Keeping Your Cool When Questioned

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I recently had an inquiry from a prospective client who said:

I am good speaking in situations where I feel supported such those who report to me and associates who I know are on my side, but in situations where I may be questioned or attacked, I tend to lose my train of thought and become defensive.

Sure, it’s easier to speak to people you know love you or support you (family, friends, friendly colleagues) but how do you maintain your cool and your natural communication style when faced with people who may be neutral at best?

First answer: Stay in the present.

Second answer: Observe without judgment

The great thing about speaking to people you know like and respect you is that you feel free to be yourself. You are not hampered by judgments of yourself or judgments you imagine they hold towards you, so you are entirely in the present. You also tend not to judge them.  You focus on your story or whatever you are trying to relay. You are present with them — taking in their support and giving it back to them in your enthusiasm for what you are saying and your connecting with them as you speak.

But when you are being questioned or feel attacked, it’s easy to flip into anger towards them, defensiveness, and self-deprecation. You start to judge them and/or yourself…and there you go: you’re in your head in a negatively distracting way. The alternative is to stay in observation mode and out of judgment.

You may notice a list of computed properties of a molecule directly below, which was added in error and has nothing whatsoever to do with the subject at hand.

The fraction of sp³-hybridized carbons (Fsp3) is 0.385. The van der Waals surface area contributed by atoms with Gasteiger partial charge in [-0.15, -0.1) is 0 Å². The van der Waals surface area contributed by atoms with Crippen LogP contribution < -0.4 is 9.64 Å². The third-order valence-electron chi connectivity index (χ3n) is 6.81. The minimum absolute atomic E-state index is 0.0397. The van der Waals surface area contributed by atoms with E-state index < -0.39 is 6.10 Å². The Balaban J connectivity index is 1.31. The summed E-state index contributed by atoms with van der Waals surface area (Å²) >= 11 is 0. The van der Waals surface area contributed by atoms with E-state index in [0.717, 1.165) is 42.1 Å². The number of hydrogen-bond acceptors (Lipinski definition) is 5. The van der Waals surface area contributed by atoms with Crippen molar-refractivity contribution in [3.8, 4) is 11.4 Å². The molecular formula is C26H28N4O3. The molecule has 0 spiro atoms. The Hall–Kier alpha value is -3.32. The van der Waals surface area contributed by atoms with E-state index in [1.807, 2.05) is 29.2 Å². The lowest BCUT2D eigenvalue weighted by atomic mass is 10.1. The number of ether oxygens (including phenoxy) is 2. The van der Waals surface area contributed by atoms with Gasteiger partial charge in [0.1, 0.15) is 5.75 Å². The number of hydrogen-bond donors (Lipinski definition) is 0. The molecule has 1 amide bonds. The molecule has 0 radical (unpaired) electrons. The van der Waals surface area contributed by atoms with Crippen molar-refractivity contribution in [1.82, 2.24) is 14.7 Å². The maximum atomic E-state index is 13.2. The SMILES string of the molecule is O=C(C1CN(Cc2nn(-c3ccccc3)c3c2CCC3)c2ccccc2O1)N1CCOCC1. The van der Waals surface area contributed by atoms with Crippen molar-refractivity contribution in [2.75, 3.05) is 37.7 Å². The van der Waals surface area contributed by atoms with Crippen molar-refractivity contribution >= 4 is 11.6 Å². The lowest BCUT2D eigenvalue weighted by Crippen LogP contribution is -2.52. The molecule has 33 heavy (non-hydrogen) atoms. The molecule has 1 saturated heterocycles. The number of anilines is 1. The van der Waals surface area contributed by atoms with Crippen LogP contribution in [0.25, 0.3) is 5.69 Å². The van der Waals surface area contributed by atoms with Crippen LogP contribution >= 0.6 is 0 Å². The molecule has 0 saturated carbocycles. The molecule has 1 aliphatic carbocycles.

Before you answer, take that second to ground yourself in the here and now. Observe what you see, hear and feel. Instead of reacting impulsively to a comment, name what you observe. Look at your questioner, listen to what he or she says, and have a tiny monologue in your head about what’s happening. Instead of saying to yourself, “he’s a real jerk”, you might say, “he is very opposed to my idea” or “he is becoming very emotional in response to what I’ve said.” Instead of telling yourself, “I must be a real idiot to have said such a stupid thing” just name the feeling. “I’m feeling down on myself for what he just said.” That’s all real, not a judgment of the other person nor of yourself.

Staying in observation mode can defuse the comment enough for you to not feel the intense feelings that can lead to confusion or defensiveness. You can then stay in the present: focusing on what you want them to know and believe, and on communicating with them in a neutral and respectful manner.

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